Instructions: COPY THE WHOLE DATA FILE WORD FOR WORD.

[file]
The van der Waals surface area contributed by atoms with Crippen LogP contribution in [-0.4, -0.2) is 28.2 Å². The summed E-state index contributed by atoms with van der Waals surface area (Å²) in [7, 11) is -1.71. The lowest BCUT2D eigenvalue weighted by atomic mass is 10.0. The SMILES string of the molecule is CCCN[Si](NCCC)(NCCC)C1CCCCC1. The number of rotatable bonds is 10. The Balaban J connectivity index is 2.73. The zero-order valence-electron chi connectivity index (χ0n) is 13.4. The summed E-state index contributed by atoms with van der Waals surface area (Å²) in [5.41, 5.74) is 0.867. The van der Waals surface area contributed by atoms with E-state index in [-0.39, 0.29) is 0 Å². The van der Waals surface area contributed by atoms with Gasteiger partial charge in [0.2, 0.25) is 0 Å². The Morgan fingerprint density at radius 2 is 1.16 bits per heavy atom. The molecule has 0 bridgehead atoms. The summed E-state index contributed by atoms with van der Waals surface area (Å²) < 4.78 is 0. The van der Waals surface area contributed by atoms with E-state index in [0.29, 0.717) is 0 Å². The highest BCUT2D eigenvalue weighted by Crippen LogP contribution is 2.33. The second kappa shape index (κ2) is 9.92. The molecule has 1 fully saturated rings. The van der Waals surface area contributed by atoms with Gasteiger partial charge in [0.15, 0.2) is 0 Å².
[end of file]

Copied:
The van der Waals surface area contributed by atoms with Crippen LogP contribution in [-0.4, -0.2) is 28.2 Å². The summed E-state index contributed by atoms with van der Waals surface area (Å²) in [7, 11) is -1.71. The lowest BCUT2D eigenvalue weighted by atomic mass is 10.0. The SMILES string of the molecule is CCCN[Si](NCCC)(NCCC)C1CCCCC1. The number of rotatable bonds is 10. The Balaban J connectivity index is 2.73. The zero-order valence-electron chi connectivity index (χ0n) is 13.4. The summed E-state index contributed by atoms with van der Waals surface area (Å²) in [5.41, 5.74) is 0.867. The van der Waals surface area contributed by atoms with E-state index in [-0.39, 0.29) is 0 Å². The van der Waals surface area contributed by atoms with Gasteiger partial charge in [0.2, 0.25) is 0 Å². The Morgan fingerprint density at radius 2 is 1.16 bits per heavy atom. The molecule has 0 bridgehead atoms. The summed E-state index contributed by atoms with van der Waals surface area (Å²) < 4.78 is 0. The van der Waals surface area contributed by atoms with E-state index in [0.29, 0.717) is 0 Å². The highest BCUT2D eigenvalue weighted by Crippen LogP contribution is 2.33. The second kappa shape index (κ2) is 9.92. The molecule has 1 fully saturated rings. The van der Waals surface area contributed by atoms with Gasteiger partial charge in [0.15, 0.2) is 0 Å².